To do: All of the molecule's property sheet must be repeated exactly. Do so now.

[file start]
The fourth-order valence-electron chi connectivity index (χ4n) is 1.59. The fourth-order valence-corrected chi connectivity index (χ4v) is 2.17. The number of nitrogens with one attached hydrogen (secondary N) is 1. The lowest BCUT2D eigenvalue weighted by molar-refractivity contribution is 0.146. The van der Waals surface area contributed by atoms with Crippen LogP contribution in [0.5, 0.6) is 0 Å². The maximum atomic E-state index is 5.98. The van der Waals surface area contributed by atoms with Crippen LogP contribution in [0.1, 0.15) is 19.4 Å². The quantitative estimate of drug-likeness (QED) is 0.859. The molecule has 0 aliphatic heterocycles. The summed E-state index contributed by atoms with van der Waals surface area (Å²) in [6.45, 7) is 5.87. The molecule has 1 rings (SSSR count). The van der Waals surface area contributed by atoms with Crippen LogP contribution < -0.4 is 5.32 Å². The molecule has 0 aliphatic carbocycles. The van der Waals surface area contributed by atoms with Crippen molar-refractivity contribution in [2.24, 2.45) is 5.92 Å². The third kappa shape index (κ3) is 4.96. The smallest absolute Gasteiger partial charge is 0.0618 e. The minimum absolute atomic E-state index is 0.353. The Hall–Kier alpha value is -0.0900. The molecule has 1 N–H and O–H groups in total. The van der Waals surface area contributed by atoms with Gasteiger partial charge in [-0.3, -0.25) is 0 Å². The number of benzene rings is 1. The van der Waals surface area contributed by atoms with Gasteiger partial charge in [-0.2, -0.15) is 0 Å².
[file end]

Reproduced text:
The fourth-order valence-electron chi connectivity index (χ4n) is 1.59. The fourth-order valence-corrected chi connectivity index (χ4v) is 2.17. The number of nitrogens with one attached hydrogen (secondary N) is 1. The lowest BCUT2D eigenvalue weighted by molar-refractivity contribution is 0.146. The van der Waals surface area contributed by atoms with Crippen LogP contribution in [0.5, 0.6) is 0 Å². The maximum atomic E-state index is 5.98. The van der Waals surface area contributed by atoms with Crippen LogP contribution in [0.1, 0.15) is 19.4 Å². The quantitative estimate of drug-likeness (QED) is 0.859. The molecule has 0 aliphatic heterocycles. The summed E-state index contributed by atoms with van der Waals surface area (Å²) in [6.45, 7) is 5.87. The molecule has 1 rings (SSSR count). The van der Waals surface area contributed by atoms with Crippen LogP contribution < -0.4 is 5.32 Å². The molecule has 0 aliphatic carbocycles. The van der Waals surface area contributed by atoms with Crippen molar-refractivity contribution in [2.24, 2.45) is 5.92 Å². The third kappa shape index (κ3) is 4.96. The smallest absolute Gasteiger partial charge is 0.0618 e. The minimum absolute atomic E-state index is 0.353. The Hall–Kier alpha value is -0.0900. The molecule has 1 N–H and O–H groups in total. The van der Waals surface area contributed by atoms with Gasteiger partial charge in [-0.3, -0.25) is 0 Å². The number of benzene rings is 1. The van der Waals surface area contributed by atoms with Gasteiger partial charge in [-0.2, -0.15) is 0 Å².